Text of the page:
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Page Turning Software Not Such a Good Fit for the Web 19 May 2010

Posted by gjchatalas in Tools & Tech, Trends, Websites.

Early this year, my company started putting our magazines into page turning software. Page turning software tries to replicate the look and experience of a print publication, but online and on a monitor. You see an image of the page spreads, and click to move forward or backward, similar to how you interact with a magazine at home.

There are lots of page turning services, and some of them offer innovative options, including in-depth metrics and benefits for advertisers.

We already have our print publications, which generate the bulk of our ad revenue. We also have portions of the publications on our website. And now we’ve added the page turning option for our site visitors. That’s because the software enabled the viewer to see the magazine as it actually appeared in print, the ads within it are clickable, and some of our clients were intrigued by this free-standing online publication.

But while this is now underway, there were nonetheless a few reasons why we were hesitant to do it in the first place. One was resource-related: it costs money to have a magazine converted to the digital version. But also, the content in a page turning edition isn’t searchable on the web. This second factor is making me question the wisdom of our decision. That’s because these page turning editions don’t utilize the advantages of the web.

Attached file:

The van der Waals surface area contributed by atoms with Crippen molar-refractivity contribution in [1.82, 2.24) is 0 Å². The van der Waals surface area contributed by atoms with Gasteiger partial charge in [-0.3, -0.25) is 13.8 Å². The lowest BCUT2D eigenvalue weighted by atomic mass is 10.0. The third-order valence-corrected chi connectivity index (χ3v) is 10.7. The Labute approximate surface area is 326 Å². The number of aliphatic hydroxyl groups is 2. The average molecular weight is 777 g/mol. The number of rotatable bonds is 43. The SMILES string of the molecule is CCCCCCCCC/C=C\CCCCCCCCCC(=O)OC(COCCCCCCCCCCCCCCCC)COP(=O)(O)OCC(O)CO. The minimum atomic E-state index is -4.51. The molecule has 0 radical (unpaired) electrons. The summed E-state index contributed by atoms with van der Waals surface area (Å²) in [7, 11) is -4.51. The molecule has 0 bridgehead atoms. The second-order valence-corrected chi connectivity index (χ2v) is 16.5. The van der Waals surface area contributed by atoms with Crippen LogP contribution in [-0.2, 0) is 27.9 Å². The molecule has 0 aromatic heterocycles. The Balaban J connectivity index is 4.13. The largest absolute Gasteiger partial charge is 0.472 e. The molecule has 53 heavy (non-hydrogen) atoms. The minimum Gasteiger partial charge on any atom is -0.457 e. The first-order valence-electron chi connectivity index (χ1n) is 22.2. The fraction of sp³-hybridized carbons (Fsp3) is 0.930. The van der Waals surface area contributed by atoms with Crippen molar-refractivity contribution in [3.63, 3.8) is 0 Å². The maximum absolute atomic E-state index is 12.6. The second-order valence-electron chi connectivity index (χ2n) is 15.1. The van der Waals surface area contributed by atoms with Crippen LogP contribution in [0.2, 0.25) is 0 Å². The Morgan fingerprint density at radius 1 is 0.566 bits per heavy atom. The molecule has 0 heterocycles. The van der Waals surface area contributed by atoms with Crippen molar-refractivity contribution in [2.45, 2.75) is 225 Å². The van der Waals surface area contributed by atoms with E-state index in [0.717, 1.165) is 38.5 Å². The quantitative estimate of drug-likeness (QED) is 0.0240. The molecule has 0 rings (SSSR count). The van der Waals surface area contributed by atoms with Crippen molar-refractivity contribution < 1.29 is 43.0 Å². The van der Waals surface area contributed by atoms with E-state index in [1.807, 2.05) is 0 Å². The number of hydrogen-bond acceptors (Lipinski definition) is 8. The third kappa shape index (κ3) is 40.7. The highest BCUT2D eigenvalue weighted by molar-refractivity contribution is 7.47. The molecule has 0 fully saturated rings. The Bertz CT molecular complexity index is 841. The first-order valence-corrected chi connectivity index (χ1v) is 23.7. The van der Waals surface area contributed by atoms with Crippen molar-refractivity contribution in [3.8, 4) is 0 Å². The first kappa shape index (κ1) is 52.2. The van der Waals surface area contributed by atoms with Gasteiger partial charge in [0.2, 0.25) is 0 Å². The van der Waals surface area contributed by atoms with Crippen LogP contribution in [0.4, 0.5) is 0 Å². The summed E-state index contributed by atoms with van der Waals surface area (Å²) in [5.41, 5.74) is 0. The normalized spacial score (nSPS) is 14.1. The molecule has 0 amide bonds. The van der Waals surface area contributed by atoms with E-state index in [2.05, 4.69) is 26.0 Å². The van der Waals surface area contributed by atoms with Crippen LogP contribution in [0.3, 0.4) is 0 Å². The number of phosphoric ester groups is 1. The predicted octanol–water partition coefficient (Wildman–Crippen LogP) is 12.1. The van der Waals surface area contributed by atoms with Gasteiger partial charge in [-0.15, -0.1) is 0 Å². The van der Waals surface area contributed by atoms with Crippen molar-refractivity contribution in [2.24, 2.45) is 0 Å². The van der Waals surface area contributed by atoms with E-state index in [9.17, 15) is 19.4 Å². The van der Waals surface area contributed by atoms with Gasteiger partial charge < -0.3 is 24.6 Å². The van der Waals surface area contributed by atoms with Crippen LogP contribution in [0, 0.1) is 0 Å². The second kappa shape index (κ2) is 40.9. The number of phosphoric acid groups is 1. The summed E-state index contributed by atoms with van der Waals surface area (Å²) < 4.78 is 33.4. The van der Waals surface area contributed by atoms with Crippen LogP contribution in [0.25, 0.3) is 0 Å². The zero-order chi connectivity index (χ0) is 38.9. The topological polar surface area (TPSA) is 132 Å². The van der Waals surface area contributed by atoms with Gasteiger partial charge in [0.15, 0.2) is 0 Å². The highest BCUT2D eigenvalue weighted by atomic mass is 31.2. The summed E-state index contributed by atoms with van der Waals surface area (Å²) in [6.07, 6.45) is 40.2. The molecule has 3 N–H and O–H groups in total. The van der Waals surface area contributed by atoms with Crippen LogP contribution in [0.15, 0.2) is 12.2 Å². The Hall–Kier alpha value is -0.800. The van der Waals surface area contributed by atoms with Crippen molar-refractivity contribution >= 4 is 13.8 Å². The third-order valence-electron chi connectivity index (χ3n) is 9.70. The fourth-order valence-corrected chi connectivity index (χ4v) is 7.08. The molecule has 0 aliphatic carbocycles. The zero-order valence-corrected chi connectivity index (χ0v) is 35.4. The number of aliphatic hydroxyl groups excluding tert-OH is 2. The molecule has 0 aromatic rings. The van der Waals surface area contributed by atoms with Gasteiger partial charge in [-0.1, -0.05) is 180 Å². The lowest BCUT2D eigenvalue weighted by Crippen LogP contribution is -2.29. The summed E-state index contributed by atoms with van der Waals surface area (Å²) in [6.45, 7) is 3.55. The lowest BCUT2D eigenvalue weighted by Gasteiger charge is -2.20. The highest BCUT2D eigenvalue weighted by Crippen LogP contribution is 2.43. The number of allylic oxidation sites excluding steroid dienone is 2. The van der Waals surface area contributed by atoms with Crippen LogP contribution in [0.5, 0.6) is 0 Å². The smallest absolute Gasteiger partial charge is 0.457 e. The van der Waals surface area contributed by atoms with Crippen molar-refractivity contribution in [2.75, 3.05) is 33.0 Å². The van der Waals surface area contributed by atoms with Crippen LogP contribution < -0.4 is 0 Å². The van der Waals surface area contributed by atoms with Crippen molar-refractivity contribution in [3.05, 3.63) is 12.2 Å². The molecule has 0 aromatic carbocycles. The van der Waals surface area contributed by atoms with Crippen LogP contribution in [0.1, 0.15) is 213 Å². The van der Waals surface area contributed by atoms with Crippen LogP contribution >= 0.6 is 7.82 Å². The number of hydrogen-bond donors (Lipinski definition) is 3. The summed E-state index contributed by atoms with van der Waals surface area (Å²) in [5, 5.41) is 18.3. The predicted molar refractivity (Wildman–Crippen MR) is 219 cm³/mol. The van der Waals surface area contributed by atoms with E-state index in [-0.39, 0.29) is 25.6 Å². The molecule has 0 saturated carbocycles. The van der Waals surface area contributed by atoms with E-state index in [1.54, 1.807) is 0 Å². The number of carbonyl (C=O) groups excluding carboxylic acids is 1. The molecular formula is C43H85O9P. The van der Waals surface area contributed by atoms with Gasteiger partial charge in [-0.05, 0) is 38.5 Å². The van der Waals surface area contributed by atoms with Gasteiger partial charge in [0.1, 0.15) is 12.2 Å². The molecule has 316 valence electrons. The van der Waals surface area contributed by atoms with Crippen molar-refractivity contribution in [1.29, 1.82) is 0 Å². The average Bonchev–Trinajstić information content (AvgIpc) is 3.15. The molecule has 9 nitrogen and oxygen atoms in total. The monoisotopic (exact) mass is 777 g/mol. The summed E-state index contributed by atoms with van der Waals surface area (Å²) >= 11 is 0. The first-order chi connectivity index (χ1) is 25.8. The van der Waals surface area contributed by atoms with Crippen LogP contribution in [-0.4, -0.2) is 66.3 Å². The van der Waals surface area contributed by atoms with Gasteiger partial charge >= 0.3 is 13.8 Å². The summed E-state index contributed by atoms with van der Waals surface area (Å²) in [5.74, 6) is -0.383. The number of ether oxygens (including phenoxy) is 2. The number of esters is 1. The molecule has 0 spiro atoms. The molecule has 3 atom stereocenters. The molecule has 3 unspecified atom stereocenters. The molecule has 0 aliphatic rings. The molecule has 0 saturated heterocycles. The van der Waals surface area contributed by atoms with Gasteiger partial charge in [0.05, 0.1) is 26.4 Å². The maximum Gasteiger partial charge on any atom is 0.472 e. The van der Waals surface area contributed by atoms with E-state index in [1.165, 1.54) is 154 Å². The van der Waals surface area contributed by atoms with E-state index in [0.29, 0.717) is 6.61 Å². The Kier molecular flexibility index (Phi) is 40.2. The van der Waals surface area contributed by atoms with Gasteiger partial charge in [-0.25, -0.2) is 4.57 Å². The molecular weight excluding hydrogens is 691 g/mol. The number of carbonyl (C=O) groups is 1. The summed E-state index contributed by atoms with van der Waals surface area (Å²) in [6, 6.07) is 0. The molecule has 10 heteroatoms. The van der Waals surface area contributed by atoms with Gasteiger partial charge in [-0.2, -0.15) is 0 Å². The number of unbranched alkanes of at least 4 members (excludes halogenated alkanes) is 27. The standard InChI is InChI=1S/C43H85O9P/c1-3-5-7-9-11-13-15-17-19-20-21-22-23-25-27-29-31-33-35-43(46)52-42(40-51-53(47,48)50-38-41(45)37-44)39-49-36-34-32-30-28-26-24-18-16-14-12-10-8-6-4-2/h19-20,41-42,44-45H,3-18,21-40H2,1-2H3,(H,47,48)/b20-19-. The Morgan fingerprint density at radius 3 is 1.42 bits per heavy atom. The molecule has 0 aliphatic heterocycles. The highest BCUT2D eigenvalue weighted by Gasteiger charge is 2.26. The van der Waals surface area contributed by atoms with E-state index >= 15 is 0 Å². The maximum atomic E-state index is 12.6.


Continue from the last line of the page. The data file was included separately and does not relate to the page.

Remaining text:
Let’s face it, people don’t read online the same way they do a newspaper. When we’re on the Internet, we search and follow links, moving quickly among stories and to other related information and sites. We share and comment and contribute. Basically, the user controls how he wants to access and absorb information; successful sites allow and encourage navigation and interaction.

In contrast, the printed publication controls how the reader sees and views the content. The format forces a reader to go page-by-page through the publication, rather than move freely. There are no links, navigation is weak, and interaction is difficult.

What is becoming clear is that page turning software takes the limitations of print to the web. And that doesn’t make much sense. For the few positives these digital editions offer, they thwart the manner in which we’ve become accustomed to accessing our information online. Thus, I think I need to reconsider our investment in the technology.



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